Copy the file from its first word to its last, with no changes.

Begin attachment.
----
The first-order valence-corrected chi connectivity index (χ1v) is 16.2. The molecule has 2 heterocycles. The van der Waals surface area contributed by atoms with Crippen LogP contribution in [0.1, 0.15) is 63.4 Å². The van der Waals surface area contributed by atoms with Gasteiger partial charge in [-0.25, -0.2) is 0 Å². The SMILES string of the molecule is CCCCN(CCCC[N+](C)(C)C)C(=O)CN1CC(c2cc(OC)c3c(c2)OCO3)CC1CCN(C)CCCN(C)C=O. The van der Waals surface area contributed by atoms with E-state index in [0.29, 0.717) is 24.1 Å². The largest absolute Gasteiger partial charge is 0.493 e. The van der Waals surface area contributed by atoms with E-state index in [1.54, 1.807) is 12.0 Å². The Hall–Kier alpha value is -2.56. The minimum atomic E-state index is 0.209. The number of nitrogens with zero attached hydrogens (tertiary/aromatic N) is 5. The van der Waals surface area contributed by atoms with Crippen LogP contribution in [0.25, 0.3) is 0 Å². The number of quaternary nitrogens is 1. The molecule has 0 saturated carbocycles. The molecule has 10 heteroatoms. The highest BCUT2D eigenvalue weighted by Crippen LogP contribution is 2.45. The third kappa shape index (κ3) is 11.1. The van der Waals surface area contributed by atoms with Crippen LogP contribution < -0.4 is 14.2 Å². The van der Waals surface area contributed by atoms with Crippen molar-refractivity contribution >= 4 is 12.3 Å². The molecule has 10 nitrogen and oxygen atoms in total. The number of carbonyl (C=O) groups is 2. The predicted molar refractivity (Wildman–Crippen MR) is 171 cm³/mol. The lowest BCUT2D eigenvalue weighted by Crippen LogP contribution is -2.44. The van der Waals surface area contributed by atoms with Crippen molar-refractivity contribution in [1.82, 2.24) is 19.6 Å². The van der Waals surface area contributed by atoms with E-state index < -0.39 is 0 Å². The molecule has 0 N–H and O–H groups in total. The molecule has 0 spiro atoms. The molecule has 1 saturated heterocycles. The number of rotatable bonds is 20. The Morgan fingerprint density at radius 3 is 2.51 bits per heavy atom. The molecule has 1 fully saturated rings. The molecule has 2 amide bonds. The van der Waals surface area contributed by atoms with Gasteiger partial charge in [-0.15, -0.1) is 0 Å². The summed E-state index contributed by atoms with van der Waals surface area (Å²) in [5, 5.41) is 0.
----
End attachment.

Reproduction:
The first-order valence-corrected chi connectivity index (χ1v) is 16.2. The molecule has 2 heterocycles. The van der Waals surface area contributed by atoms with Crippen LogP contribution in [0.1, 0.15) is 63.4 Å². The van der Waals surface area contributed by atoms with Gasteiger partial charge in [-0.25, -0.2) is 0 Å². The SMILES string of the molecule is CCCCN(CCCC[N+](C)(C)C)C(=O)CN1CC(c2cc(OC)c3c(c2)OCO3)CC1CCN(C)CCCN(C)C=O. The van der Waals surface area contributed by atoms with E-state index in [0.29, 0.717) is 24.1 Å². The largest absolute Gasteiger partial charge is 0.493 e. The van der Waals surface area contributed by atoms with E-state index in [1.54, 1.807) is 12.0 Å². The Hall–Kier alpha value is -2.56. The minimum atomic E-state index is 0.209. The number of nitrogens with zero attached hydrogens (tertiary/aromatic N) is 5. The van der Waals surface area contributed by atoms with Crippen LogP contribution in [0.25, 0.3) is 0 Å². The number of quaternary nitrogens is 1. The molecule has 0 saturated carbocycles. The molecule has 10 heteroatoms. The highest BCUT2D eigenvalue weighted by Crippen LogP contribution is 2.45. The third kappa shape index (κ3) is 11.1. The van der Waals surface area contributed by atoms with Crippen LogP contribution < -0.4 is 14.2 Å². The van der Waals surface area contributed by atoms with Crippen molar-refractivity contribution >= 4 is 12.3 Å². The molecule has 10 nitrogen and oxygen atoms in total. The number of carbonyl (C=O) groups is 2. The predicted molar refractivity (Wildman–Crippen MR) is 171 cm³/mol. The lowest BCUT2D eigenvalue weighted by Crippen LogP contribution is -2.44. The van der Waals surface area contributed by atoms with Crippen molar-refractivity contribution in [1.82, 2.24) is 19.6 Å². The van der Waals surface area contributed by atoms with E-state index < -0.39 is 0 Å². The molecule has 0 N–H and O–H groups in total. The molecule has 0 spiro atoms. The molecule has 1 saturated heterocycles. The number of rotatable bonds is 20. The Morgan fingerprint density at radius 3 is 2.51 bits per heavy atom. The molecule has 1 fully saturated rings. The molecule has 2 amide bonds. The van der Waals surface area contributed by atoms with Gasteiger partial charge in [-0.15, -0.1) is 0 Å². The summed E-state index contributed by atoms with van der Waals surface area (Å²) in [5, 5.41) is 0.